A new resolution, tabled by Michael Jack, Financial Secretary to the Treasury, gave Michael Howard, Home Secretary, the power to pay compensation not only for surrendered guns and other property, but also for "any other loss which may be incurred" as a result of the legislation.
The change was pounced upon by Sir Jerry Wiggin, one of the Tory rebels who voted against the Second Reading of the Firearms Bill on Tuesday. He said ministers appeared to have bowed to pressure from the shooting lobby after 35 MPs - 29 Tories - voted against the Bill.
"This is a substantial concession on the original proposals," he said. "This has been obtained by pressure from a number of my colleagues who were not only concerned about the terms of the Bill itself, but were greatly aggrieved that there was only to be limited compensation. This will go a long way to helping those people who are going to lose a lot of money as well as their hobbies."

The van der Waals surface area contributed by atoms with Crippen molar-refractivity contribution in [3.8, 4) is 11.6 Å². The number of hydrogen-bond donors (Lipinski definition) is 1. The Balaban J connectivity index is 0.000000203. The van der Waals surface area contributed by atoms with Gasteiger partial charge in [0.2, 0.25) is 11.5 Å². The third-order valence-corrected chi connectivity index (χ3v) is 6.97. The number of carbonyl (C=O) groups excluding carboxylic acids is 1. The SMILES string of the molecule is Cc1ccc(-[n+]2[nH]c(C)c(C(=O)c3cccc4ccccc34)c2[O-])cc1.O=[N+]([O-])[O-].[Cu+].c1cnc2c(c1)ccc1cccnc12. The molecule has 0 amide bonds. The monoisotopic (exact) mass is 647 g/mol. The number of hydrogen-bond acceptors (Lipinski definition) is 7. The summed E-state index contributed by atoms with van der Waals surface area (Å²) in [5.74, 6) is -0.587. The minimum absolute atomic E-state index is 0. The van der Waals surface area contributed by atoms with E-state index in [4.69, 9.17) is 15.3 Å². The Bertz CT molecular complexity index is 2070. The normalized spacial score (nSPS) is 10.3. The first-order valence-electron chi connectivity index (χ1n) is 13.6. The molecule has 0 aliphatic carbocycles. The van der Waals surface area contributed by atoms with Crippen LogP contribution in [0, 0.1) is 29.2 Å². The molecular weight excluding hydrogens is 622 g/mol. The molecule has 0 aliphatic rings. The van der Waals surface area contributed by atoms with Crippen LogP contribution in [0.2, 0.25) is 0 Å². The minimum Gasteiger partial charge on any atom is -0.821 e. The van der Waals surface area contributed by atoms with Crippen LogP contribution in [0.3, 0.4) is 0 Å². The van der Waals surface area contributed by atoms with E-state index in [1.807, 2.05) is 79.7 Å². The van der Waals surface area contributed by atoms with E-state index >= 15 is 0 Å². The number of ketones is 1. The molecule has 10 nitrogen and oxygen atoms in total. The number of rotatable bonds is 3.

The British Shooting Sports Council also claimed a government climbdown, and said the concession would cost taxpayers millions of pounds.
"This is a major victory for Britain's shooters and the industry they support," Pat Johnson, its secretary, said. "The door is now open for us to discuss compensation for dealers, gunsmiths, clubs and ranges as well as for individual shooters."
The Home Office said the only thing that had been agreed so far was compensation for guns handed in under the new law, and for accessories such as sights and holsters. Compensation arrangements had yet to be finalised, and the revised motion had been tabled to enable further debate by Parliament.
The Bill returns to the Commons for its committee stage on Monday, when Mr Howard is certain to be pressed further on the compensation issue.